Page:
Just weeks ago, I saw three of our former patients, some of whom had been our most critical cases: Rusalin, the little girl who once fell into a type 1 diabetic coma and had acute kidney failure; Subliki, a young boy who fell from a tree and was impaled through his back and out his abdomen; and Sawini, a young man who had had severe malaria. In each case, God lovingly brought them back from the brink of the grave.
I wish you could see the smiles on their faces in person, smiles that you made possible by sending missionaries to pray with them and help them get lifesaving care. Your prayers and partnership have made our ministry possible. Thank you.
We have no doubt that God called us to the Palawan Project. He has used us as a blessing to many here and has grown our characters. Moreover, God’s work among the Palawano has grown in many ways. One of the most encouraging examples is how two Palawano families recently left Kamantian to start a new mission school and share the good news of Jesus in the unentered village of Mermá, deep in the jungle. Although most of our time has been spent in the lowlands serving in a supportive role, we are thankful to have been a blessing in small ways to Mermá and many villages throughout the mountains.
Our journey in missions started with God giving us the desire to reach the unreached, and it has been a blessing to serve the last several years in the Philippines. However, several months ago, we began to be impressed that we could do more for Him and with Him in sharing His love with the lost. As we noticed an increase in the number of Palawano and Filipino workers on our project, we started to understand that we must “decrease” so they could “increase.” It is exciting to say that after much prayer and discussion, God has opened the door for us to use our gifts and skills in another part of the world — in Mali on AFM’s Malinke Project, working with the Toorays.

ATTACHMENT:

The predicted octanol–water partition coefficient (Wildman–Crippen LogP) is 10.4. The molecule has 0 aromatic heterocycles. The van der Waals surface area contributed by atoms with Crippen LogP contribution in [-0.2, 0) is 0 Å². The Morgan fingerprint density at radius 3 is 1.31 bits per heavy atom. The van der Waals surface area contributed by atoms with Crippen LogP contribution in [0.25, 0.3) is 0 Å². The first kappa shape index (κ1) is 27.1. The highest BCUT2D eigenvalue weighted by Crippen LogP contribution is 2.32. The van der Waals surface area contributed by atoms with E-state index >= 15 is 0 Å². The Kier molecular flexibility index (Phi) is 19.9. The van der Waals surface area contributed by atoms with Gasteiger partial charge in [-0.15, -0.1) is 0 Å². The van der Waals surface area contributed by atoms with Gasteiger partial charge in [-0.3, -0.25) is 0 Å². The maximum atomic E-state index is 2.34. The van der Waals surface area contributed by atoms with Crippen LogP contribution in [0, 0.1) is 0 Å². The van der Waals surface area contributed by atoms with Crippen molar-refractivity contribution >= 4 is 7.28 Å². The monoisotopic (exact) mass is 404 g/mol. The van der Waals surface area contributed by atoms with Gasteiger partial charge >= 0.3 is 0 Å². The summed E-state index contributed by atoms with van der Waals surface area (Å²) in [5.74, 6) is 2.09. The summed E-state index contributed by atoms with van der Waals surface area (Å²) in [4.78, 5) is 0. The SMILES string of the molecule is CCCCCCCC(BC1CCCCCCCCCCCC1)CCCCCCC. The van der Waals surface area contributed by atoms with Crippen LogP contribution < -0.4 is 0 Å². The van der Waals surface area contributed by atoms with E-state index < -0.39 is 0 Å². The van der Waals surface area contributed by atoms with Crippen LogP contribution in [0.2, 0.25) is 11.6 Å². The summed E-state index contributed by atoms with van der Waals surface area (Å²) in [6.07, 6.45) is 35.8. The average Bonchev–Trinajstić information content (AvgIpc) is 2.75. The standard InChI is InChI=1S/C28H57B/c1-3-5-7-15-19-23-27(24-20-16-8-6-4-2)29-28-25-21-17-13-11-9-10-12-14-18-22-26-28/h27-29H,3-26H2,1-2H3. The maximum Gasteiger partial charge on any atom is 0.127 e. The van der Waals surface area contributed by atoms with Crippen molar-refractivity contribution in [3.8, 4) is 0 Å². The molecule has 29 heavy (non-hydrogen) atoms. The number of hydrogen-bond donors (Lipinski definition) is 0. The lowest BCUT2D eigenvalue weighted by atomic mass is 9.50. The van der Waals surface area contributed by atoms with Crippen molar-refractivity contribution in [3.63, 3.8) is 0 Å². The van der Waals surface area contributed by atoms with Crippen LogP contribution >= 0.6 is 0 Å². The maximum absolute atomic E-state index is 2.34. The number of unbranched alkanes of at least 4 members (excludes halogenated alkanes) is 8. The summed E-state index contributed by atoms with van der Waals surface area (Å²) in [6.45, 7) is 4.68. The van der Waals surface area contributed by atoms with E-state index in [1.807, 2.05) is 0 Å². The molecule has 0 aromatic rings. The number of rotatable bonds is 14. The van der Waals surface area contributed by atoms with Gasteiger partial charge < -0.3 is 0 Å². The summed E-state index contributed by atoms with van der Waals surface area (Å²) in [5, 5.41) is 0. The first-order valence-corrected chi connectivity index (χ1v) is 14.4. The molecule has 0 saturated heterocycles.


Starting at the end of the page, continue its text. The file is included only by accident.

While researching our new project, we found the needs of Mali rather shocking. First, only about two percent of the population is Christian. Second, about 50 percent of the population lives below the poverty line. Lastly, many do not have access to sufficient health care. Within those figures are the faces of some of the world’s poorest people who are sick, dying and in need of Jesus.
I have found this quote quite stirring: “Medical missionary work brings to humanity the gospel of release from suffering. It is the pioneer work of the gospel. It is the gospel practiced, the compassion of Christ revealed. Of this work there is great need, and the world is open for it. God grant that the importance of medical missionary work shall be understood, and that new fields may be immediately entered” (Medical Ministry, p. 239). Using my medical experience to augment the disciple-making arm of the other ministry activities will be exciting and fulfilling.
By the time you read this, we will have traveled to join the Toorays on the Malinke Project in harmony with the counsel for immediate action, meeting with them before they leave for their furlough in April.
We have prayed much about this decision and have seen God’s providence and leading. While we are sad to leave the Palawano project, we know the work and large team of missionaries remaining in Palawan are in God’s hands. As stated above, the work of the Palawano believers in Marma — like Jilin, Junie, Meleni and Pidlli — must increase, and that of foreign missionaries must decrease.
We feel God has called us and equipped us for our work in Mali, and we invite you to continue to partner with us in this exciting new venture to reach the unreached.
“Who hath saved us, and called us with an holy calling, not according to our works, but according to His own purpose and grace, which was given us in Christ Jesus before the world began” (2 Timothy 1:9).
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